Seizing every opportunity to photograph candid, everyday moments is a goal for many photographers. One of our top contributors, Stefano Tinti, takes this pledge very seriously as he attends events to capture people in action and on the move.
Exposition centers, marches, carnivals, fashion shows, extreme sports – all these events make up most of Stefano’s portfolio; they keep his body of work current and exciting. He’s not the kind of a photographer that would set out to photograph the wonders of nature; instead, Stefano chooses to focus on something slightly more unconventional. Today we have a chat with Stefano about his work, inspiration and personal aspirations.
Tell us a little bit about yourself.
I’m a professional photographer born and raised in Milan, Italy. In my life I’ve been travelling a lot, especially to Africa. I love the mountains and all the activities related to it, like climbing. No, I don’t shoot landscapes.
When did you know you wanted to be a photographer?
Several years ago I used to work as a director in the field of commercials and at that time photography was just a passion, not a job. Then, more or less seven years ago, I felt the need of a different way of expression – I wanted to be more independent. I was tired of the necessary production apparatus that it takes to shoot a 30 seconds commercial. I mean, now I can just go out with my DSLR and take a picture that will make the history of photography (it’s a provocative exaggeration of course). Given my moderate misanthropy, I do prefer to work alone than surrounded by a troupe of 20, 30 guys. I’m free to move around and decide for myself.
What would you say is your specialty in photography?
I love shooting people. I like faces so I would have to say that portrait photography (in the broadest sense) is what I feel more comfortable with. I do shoot street fashion, backstages during fashion shows and I also do lifestyle photography.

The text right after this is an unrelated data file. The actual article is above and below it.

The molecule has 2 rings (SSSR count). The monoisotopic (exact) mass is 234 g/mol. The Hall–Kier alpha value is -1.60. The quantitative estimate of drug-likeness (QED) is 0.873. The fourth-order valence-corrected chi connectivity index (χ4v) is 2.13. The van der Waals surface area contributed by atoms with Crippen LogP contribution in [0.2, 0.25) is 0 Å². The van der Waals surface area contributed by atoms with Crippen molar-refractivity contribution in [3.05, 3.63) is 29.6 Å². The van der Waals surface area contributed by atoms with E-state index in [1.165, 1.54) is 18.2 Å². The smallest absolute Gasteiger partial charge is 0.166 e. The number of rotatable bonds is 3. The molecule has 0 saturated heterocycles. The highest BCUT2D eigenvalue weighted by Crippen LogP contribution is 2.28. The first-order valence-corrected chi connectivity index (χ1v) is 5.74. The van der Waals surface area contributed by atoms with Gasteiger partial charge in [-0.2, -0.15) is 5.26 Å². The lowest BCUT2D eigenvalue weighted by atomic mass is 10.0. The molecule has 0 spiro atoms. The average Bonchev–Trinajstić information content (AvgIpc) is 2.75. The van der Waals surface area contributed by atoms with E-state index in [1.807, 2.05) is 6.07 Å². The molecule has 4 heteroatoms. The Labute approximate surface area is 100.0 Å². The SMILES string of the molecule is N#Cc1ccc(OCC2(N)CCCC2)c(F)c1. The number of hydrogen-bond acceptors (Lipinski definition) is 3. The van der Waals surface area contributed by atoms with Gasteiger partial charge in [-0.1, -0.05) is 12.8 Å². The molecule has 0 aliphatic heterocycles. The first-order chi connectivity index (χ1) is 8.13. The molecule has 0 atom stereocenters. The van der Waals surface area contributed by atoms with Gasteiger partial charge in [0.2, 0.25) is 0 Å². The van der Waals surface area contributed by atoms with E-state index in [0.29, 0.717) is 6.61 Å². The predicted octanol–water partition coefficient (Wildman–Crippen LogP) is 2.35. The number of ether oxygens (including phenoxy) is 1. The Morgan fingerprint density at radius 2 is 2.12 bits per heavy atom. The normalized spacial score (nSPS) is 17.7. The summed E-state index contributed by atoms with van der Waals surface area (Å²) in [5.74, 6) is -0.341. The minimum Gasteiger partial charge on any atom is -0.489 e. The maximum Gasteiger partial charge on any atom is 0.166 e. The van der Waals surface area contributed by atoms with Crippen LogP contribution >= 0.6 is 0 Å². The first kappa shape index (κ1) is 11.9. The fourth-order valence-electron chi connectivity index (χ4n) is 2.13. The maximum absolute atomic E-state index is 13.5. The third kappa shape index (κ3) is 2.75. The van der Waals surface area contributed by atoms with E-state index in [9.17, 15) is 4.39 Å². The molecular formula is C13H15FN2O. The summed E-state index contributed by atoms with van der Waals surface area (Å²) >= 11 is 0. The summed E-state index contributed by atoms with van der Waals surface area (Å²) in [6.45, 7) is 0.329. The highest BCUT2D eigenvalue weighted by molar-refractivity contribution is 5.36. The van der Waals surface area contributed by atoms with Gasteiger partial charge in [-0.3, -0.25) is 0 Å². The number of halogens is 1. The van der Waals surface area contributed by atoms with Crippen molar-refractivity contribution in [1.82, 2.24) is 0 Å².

How did you get started in stock photography?
I heard a lot of talk about stock photography way before I started but it always seemed so strange to me (not to say impossible) that, in the huge ocean of Web, a pic of my portfolio could be noticed and bought. It wasn’t until a good friend of mine (a very cool photographer) told me that he had started to contribute to the stock industry and, slowly, things were going in a positive direction. So I decided to try myself and now I can say it’s been a good choice.
Was it difficult to break into the market? Was there a pivotal point?
In the beginning there’s a lot to learn: what to shoot, what not to shoot, releases, keywording, when to upload and so on. It’s kind of a waste of time but it is also valuable experience. When I realized the right balance between quality, quantity and a good perseverance in submitting, then things started to get better and better.
Your photographs are very positive and bright, what is your personal philosophy when it comes to the art of photography?
Everybody knows that photography never tells the truth, it’s a subjective representation of a portion of the world around us. Nevertheless, I always try to achieve, as much as I can, the most of spontaneity and naturalness that the subject in front of my lens can give to me.
How do you make models look so comfortable on set?
I try to make my models feel free, it’s very rare I say something like “pose this way, do that, look there”. Generally, sooner or later, a kind of empathy comes out and that is what I think works best.
You seem to attend events, do you take your camera with you everywhere?
When I attend events like exhibitions or sometimes political demonstrations (as I mentioned above I like faces, especially in big crowds) it is programmed well before. I always try to have a camera with me everywhere I go, nobody can tell in advance if there’ll be something noteworthy to shoot.
What is your favourite photograph in your portfolio and why.
People, faces, I find very hard to choose only one.
What’s been the biggest mistake you’ve had to learn from during your career?
It is not related to stock photography. A couple of times but enough, a long time ago, I accepted to work for free with the promise of big works to come after such as exposure and so on. It has never worked, I’ve just been naive.
Your #1 photography tip or words of wisdom:
Let’s read books, watch movies, go to exhibits, let’s feed our culture, in every respect: our creativity is a summary of all that.
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